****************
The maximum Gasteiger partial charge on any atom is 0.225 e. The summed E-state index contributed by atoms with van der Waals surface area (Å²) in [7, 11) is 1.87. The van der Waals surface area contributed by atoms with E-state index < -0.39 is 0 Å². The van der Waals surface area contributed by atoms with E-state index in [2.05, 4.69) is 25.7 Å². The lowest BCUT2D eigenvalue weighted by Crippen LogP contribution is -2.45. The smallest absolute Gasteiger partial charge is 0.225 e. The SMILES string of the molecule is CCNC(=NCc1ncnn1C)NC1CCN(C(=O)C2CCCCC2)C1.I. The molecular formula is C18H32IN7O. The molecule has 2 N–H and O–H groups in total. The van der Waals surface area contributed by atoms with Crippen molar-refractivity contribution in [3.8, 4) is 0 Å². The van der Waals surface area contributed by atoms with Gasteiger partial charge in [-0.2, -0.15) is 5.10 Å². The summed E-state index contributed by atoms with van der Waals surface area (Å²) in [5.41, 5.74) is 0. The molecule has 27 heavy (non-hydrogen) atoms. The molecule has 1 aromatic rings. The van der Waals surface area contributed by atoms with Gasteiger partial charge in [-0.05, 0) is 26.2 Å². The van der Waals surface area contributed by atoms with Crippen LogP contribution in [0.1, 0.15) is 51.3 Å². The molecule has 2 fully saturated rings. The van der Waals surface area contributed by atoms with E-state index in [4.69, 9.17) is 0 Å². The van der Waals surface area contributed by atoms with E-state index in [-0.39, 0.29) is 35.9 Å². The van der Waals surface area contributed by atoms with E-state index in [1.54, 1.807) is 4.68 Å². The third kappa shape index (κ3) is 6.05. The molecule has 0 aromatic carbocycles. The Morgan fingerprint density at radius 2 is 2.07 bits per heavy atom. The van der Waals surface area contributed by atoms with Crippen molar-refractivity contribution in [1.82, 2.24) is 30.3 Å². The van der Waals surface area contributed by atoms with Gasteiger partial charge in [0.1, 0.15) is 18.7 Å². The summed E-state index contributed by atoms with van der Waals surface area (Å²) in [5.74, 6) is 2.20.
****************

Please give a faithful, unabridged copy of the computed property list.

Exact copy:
The maximum Gasteiger partial charge on any atom is 0.225 e. The summed E-state index contributed by atoms with van der Waals surface area (Å²) in [7, 11) is 1.87. The van der Waals surface area contributed by atoms with E-state index < -0.39 is 0 Å². The van der Waals surface area contributed by atoms with E-state index in [2.05, 4.69) is 25.7 Å². The lowest BCUT2D eigenvalue weighted by Crippen LogP contribution is -2.45. The smallest absolute Gasteiger partial charge is 0.225 e. The SMILES string of the molecule is CCNC(=NCc1ncnn1C)NC1CCN(C(=O)C2CCCCC2)C1.I. The molecular formula is C18H32IN7O. The molecule has 2 N–H and O–H groups in total. The van der Waals surface area contributed by atoms with Crippen molar-refractivity contribution in [3.8, 4) is 0 Å². The van der Waals surface area contributed by atoms with Gasteiger partial charge in [-0.2, -0.15) is 5.10 Å². The summed E-state index contributed by atoms with van der Waals surface area (Å²) in [5.41, 5.74) is 0. The molecule has 27 heavy (non-hydrogen) atoms. The molecule has 1 aromatic rings. The van der Waals surface area contributed by atoms with Gasteiger partial charge in [-0.05, 0) is 26.2 Å². The van der Waals surface area contributed by atoms with Crippen LogP contribution in [0.1, 0.15) is 51.3 Å². The molecule has 2 fully saturated rings. The van der Waals surface area contributed by atoms with E-state index in [4.69, 9.17) is 0 Å². The van der Waals surface area contributed by atoms with E-state index in [-0.39, 0.29) is 35.9 Å². The van der Waals surface area contributed by atoms with E-state index in [1.54, 1.807) is 4.68 Å². The third kappa shape index (κ3) is 6.05. The molecule has 0 aromatic carbocycles. The Morgan fingerprint density at radius 2 is 2.07 bits per heavy atom. The van der Waals surface area contributed by atoms with Crippen molar-refractivity contribution in [1.82, 2.24) is 30.3 Å². The van der Waals surface area contributed by atoms with Gasteiger partial charge in [0.1, 0.15) is 18.7 Å². The summed E-state index contributed by atoms with van der Waals surface area (Å²) in [5.74, 6) is 2.20.